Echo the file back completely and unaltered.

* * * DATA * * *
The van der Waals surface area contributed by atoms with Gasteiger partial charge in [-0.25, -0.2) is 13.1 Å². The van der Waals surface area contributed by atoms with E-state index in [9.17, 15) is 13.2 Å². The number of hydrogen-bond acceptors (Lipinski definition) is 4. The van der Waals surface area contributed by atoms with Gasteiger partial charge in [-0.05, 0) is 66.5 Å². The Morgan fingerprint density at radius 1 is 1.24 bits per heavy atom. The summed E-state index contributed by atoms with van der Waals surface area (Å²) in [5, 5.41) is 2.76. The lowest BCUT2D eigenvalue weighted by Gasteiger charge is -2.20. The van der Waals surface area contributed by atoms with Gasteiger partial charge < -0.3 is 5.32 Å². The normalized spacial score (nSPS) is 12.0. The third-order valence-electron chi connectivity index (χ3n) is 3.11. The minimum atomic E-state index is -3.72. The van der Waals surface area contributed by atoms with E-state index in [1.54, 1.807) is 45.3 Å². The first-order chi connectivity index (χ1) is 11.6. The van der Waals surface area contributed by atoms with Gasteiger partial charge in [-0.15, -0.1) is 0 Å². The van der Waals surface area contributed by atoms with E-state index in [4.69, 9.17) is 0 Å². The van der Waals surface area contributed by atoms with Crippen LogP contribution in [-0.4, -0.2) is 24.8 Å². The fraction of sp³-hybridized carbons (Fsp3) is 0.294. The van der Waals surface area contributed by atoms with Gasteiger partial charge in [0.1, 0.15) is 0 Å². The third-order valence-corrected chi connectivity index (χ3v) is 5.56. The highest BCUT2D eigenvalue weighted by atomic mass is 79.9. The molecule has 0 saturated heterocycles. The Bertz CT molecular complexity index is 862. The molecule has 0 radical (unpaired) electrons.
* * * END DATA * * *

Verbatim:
The van der Waals surface area contributed by atoms with Gasteiger partial charge in [-0.25, -0.2) is 13.1 Å². The van der Waals surface area contributed by atoms with E-state index in [9.17, 15) is 13.2 Å². The number of hydrogen-bond acceptors (Lipinski definition) is 4. The van der Waals surface area contributed by atoms with Gasteiger partial charge in [-0.05, 0) is 66.5 Å². The Morgan fingerprint density at radius 1 is 1.24 bits per heavy atom. The summed E-state index contributed by atoms with van der Waals surface area (Å²) in [5, 5.41) is 2.76. The lowest BCUT2D eigenvalue weighted by Gasteiger charge is -2.20. The van der Waals surface area contributed by atoms with Gasteiger partial charge < -0.3 is 5.32 Å². The normalized spacial score (nSPS) is 12.0. The third-order valence-electron chi connectivity index (χ3n) is 3.11. The minimum atomic E-state index is -3.72. The van der Waals surface area contributed by atoms with E-state index in [1.54, 1.807) is 45.3 Å². The first-order chi connectivity index (χ1) is 11.6. The van der Waals surface area contributed by atoms with Gasteiger partial charge in [-0.15, -0.1) is 0 Å². The van der Waals surface area contributed by atoms with E-state index in [4.69, 9.17) is 0 Å². The van der Waals surface area contributed by atoms with Crippen LogP contribution in [-0.4, -0.2) is 24.8 Å². The fraction of sp³-hybridized carbons (Fsp3) is 0.294. The van der Waals surface area contributed by atoms with Gasteiger partial charge in [0.1, 0.15) is 0 Å². The third-order valence-corrected chi connectivity index (χ3v) is 5.56. The highest BCUT2D eigenvalue weighted by atomic mass is 79.9. The molecule has 0 saturated heterocycles. The Bertz CT molecular complexity index is 862. The molecule has 0 radical (unpaired) electrons.